A key lawmaker is seeking to codify a long-standing US counterterrorism program in North Africa to fight the spread of the Islamic State (IS) and other militant groups as they fan out across the continent.
The bill put forward this month by House Homeland Security Chair Michael McCaul, R-Texas, would formally establish the Trans-Sahara Counterterrorism Partnership as an interagency program under the purview of the State Department. The 13-year-old cooperative effort between US civilian and military agencies helps countries such as Morocco, Tunisia and Algeria improve and coordinate their counterterrorism efforts.
McCaul’s bill, co-sponsored by Bill Keating, D-Mass., for the first time calls on the Donald Trump administration to give Congress a whole-of-government strategy to combat terror in Africa, a congressional aide told Al-Monitor. The State Department declined to comment on the pending legislation.
McCaul is also seeking $84 million for the program for the upcoming fiscal year, the aide added. That represents an 8% increase over this year’s $78 million request, according to a budget analysis by the nonprofit Security Assistance Monitor, a Washington-based organization that tracks US military aid.
In a region where US policy is often fragmented, experts say the program has given US special forces the latitude to help build regional counterterrorism blocs to stop the spread of al-Qaeda, Boko Haram and IS subsidiaries. An upcoming State Department report obtained by Al-Monitor indicates that the partnership has achieved some success “despite setbacks caused by a restive political climate, terrorism, ethnic rebellions and extra-constitutional actions that interrupted work and progress with select partner countries.”
“It’s supposed to glue those countries together on a country-by-country approach,” Alice Hunt Friend, a former Defense Department official, told Al-Monitor.
In the past, experts say, the biggest challenges to making funds such as the Trans-Sahara Counterterrorism Partnership work have been the Pentagon’s own bureaucracy and African countries themselves. Hunt Friend, who left the Pentagon in 2014, said US embassies' staffs in Africa tend to drive partnership funding decisions, not the Pentagon bureaucracy, which is usually consulted to ensure that diplomats and military officials are on the same page.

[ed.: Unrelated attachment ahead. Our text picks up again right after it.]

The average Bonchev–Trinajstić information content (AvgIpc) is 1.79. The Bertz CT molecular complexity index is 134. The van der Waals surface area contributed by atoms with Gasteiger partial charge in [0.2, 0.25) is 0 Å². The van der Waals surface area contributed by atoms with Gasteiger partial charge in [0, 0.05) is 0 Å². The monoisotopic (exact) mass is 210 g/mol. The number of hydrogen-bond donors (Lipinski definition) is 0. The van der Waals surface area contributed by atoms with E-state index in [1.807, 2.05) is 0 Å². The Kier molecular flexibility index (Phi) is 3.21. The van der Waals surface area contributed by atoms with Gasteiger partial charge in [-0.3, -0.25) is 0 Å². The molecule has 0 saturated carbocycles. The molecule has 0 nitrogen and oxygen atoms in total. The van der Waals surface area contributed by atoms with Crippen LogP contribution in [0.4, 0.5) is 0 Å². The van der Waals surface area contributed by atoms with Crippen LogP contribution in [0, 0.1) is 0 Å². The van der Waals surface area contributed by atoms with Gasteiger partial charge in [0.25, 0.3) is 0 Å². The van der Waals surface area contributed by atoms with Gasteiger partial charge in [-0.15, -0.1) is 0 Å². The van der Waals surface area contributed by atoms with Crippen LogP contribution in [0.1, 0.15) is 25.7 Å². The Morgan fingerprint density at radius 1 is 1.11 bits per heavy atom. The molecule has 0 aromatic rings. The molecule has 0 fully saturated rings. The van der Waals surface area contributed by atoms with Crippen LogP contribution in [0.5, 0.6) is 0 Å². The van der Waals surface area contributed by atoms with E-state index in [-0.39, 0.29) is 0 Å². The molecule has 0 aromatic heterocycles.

The fund moved over from the Pentagon’s Africa command to the State Department last year. Now, with Defense Secretary Jim Mattis refocusing US military efforts on China and Russia, some worry that regional militaries could return to their old ways of asking for the latest US gadgets over lower-cost and better-adjusted assistance.
“It’s one of the challenges we see throughout security cooperation is that foreign governments want cool new toys, but it can be better to use something a bit more simple,” Colby Goodman, director of the Security Assistance Monitor at the Center for International Policy, told Al-Monitor. “Sometimes it doesn’t fit the strategy.”
If passed, McCaul’s legislation may help answer lingering questions about the fund. As oversight groups have condemned the Pentagon for failing to provide clarity on the role of US troops fighting terrorism with partners in Africa, the program has come under scrutiny for unclear reporting guidelines and requirements.
A 2014 Government Accountability Office study, for example, found that program managers often failed to collect data on the status of funding for the program and the amount of funds remaining, leaving them poorly equipped to monitor the program and make resourcing decisions. US Africa Command also faces an ongoing Pentagon inquiry into a botched capture-or-kill mission for a high-level IS target in Niger last year that left four American Green Berets dead.
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